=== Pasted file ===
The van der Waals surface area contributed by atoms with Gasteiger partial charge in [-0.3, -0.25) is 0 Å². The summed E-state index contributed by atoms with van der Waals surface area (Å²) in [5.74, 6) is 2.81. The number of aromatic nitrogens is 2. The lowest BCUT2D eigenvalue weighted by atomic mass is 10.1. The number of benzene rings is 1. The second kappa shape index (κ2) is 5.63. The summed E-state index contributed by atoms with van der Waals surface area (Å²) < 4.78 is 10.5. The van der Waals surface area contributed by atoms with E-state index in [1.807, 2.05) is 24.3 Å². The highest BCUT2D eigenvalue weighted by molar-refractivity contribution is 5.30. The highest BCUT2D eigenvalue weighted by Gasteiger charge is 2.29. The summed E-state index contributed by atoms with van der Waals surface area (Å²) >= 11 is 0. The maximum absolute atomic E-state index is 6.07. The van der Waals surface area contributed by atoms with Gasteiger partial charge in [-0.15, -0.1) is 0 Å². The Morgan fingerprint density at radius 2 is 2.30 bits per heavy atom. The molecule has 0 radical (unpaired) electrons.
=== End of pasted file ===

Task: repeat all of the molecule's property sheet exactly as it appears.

The van der Waals surface area contributed by atoms with Gasteiger partial charge in [-0.3, -0.25) is 0 Å². The summed E-state index contributed by atoms with van der Waals surface area (Å²) in [5.74, 6) is 2.81. The number of aromatic nitrogens is 2. The lowest BCUT2D eigenvalue weighted by atomic mass is 10.1. The number of benzene rings is 1. The second kappa shape index (κ2) is 5.63. The summed E-state index contributed by atoms with van der Waals surface area (Å²) < 4.78 is 10.5. The van der Waals surface area contributed by atoms with E-state index in [1.807, 2.05) is 24.3 Å². The highest BCUT2D eigenvalue weighted by molar-refractivity contribution is 5.30. The highest BCUT2D eigenvalue weighted by Gasteiger charge is 2.29. The summed E-state index contributed by atoms with van der Waals surface area (Å²) >= 11 is 0. The maximum absolute atomic E-state index is 6.07. The van der Waals surface area contributed by atoms with Gasteiger partial charge in [-0.15, -0.1) is 0 Å². The Morgan fingerprint density at radius 2 is 2.30 bits per heavy atom. The molecule has 0 radical (unpaired) electrons.